“It's going to be beautiful in its ugliness.” – Rob Oakeshott
After an at times exhausting and agonising delay, Australia has a new Government. Julia Gillard has become the first woman to win an Australian Federal Election. But the slow unveiling of his victory led to a final day of high drama that at times almost descended into farce. Never mind “horserace journalism”, this was part Melbourne Cup, part Survivor and part penalty shoot-out.
The fate of government lay in the hands of three bush independents for 17 days and they played their hands today with great care. When the three met this morning they would have discussed their final position - for a while only they knew who was going to be the next Government. Katter was up first to speak to the public. “I’m backing the Coalition,” he said early on.
But knowing he had chosen the losing side, the rest of his conference was about praising the returning Government:
“I like Julia personally”
“Kevin's thinking and my thinking are obviously very similar,”
“Mr Katter said he did feel a responsibility to provide stable government, hinting he could offer support to Ms Gillard if she formed government.”
“He paid tribute to Ms Gillard and said he could work with her if she was returned to government.”
He concluded by saying Abbott had only beaten Gillard on eight of his 20 points.
Windsor was next up. After rambling for several minutes, he said he swung on climate change and the fear Tony Abbott would rush to the polls the moment the Coalition was in a winning position. Labor’s more ambitious broadband plan was the clincher. His decision put Labor one ahead with one to go.
The last word belonged to Rob Oakeshott. He out-Windsored Windsor and picked his way through politically neutral language for 17 excruciating minutes to milk what was becoming a long moment. There finally came a point where he could no longer avoid saying what was becoming increasingly obvious: Broadband was the killer for him too. The last of the people’s representatives had spoken, and Julia Gillard was confirmed as the leader of the government.
The choice of broadband as the deal-breaker is instructive. In a grim campaign of attrition, the $43 billion NBN was one of the few imaginative offerings from each side. Tony Abbott ran a great campaign to get the Liberals so close to Government after being unelectable barely six months ago. Abbott launched his run based on personal virility while presenting a small face to the enemy. The weather vane, the people skills and the mad monk were all hidden away and he ran a relentless campaign of negativity.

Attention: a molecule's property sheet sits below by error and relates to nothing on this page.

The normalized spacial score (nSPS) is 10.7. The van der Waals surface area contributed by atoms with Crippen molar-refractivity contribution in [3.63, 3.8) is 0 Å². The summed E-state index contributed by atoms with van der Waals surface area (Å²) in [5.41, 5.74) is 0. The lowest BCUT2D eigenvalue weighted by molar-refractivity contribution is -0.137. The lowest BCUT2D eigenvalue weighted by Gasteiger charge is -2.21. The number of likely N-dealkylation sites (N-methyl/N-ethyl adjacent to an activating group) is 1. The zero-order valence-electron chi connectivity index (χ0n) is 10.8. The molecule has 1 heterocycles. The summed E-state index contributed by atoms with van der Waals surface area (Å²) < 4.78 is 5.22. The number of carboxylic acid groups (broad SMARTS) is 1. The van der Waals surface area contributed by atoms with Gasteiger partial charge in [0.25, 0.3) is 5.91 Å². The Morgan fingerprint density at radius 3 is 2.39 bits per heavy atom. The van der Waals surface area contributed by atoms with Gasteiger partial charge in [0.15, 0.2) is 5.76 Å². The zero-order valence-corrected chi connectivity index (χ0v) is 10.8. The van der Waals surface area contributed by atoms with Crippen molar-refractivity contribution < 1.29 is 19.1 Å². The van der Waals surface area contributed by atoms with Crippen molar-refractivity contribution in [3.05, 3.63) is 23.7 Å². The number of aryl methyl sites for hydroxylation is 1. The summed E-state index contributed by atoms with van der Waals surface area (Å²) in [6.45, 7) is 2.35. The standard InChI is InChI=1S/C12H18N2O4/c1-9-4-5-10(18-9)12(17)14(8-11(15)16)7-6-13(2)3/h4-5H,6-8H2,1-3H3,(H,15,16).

The brawling boxer in him bruised his way through the entire 15 rounds and he only suffered a narrow defeat from the judges. Yet there remains a sense of inevitability around him that suggests he will never become Prime Minister. Former Liberal insider Andrew Elder certainly thinks Abbott never believed himself good enough though Elder also unashamedly says his site is for “Abbott Sceptics”.
Labour powerbrokers weren’t so sceptical. They were so spooked Abbott would win they robbed themselves of one of the key advantages of incumbency barely weeks before the election: leadership stability. Though Rudd’s poll numbers were sliding rapidly from the heady days of 2008, his departure was a major shock. Common wisdom was that Rudd would step aside sometime between the second and third term of office to allow his obviously talented deputy a chance shine at the top.
But the combination of Rudd’s pre-poll nerves with Abbott disciplined attacks imperilled the second term to the point where common wisdom was ignored. Rudd fell on his own sword rather than test the numbers. He was influenced by those who can quickly take the temperature of the party (unfairly maligned as “faceless men”).
Julia Gillard was appointed Prime Minister with blood on her hands. A poor campaign and damaging leaks saw Labor’s lead evaporate by polling day.
But in the one poll that counted it did not dip below 50:50. The electorate did not quite want her removed from office. With the sorry saga of her installation over, Gillard quickly changed. While Abbott assumed the pose of command, Gillard simply commanded.
The contrast can’t have escaped the attention of Oakeshott, Windsor and Katter who had easy access to both leaders. The hung parliament is serendipitous to them and they are well within their right to use their new bargaining power with all their might. The sword is double-edged. Oakeshott and Windsor went against the natural conservatism of their rural electorates to support her – a decision that could cost them both at the next election. Katter was cuter, avoiding the wrath of his own voters while slyly signalling he would abstain on supply making the real vote 76-73. A margin of 3 may come in useful in the event Andrew Wilkie goes rogue.
Abbott meanwhile is left high and dry. He relies on favourable by-elections (Kevin Rudd perhaps?) to get him another early tilt at the crown. This Government is going to chew every piece of legislation carefully so that there is no other excuse for an early engagement. The Greens get the balance of power in the Senate next July and their new Coalition binds them to fealty. They too have no desire for an early election. They know Labor will not squander the benefit of incumbency a second time round. There is no other Prime Minister in waiting on their side, unlike in the Liberals. If this Government rules for two or three years with regular 52:48 polls like they got for the last two or three, they will be returned again in 2012 or 2013. They will have proven a small majority is workable.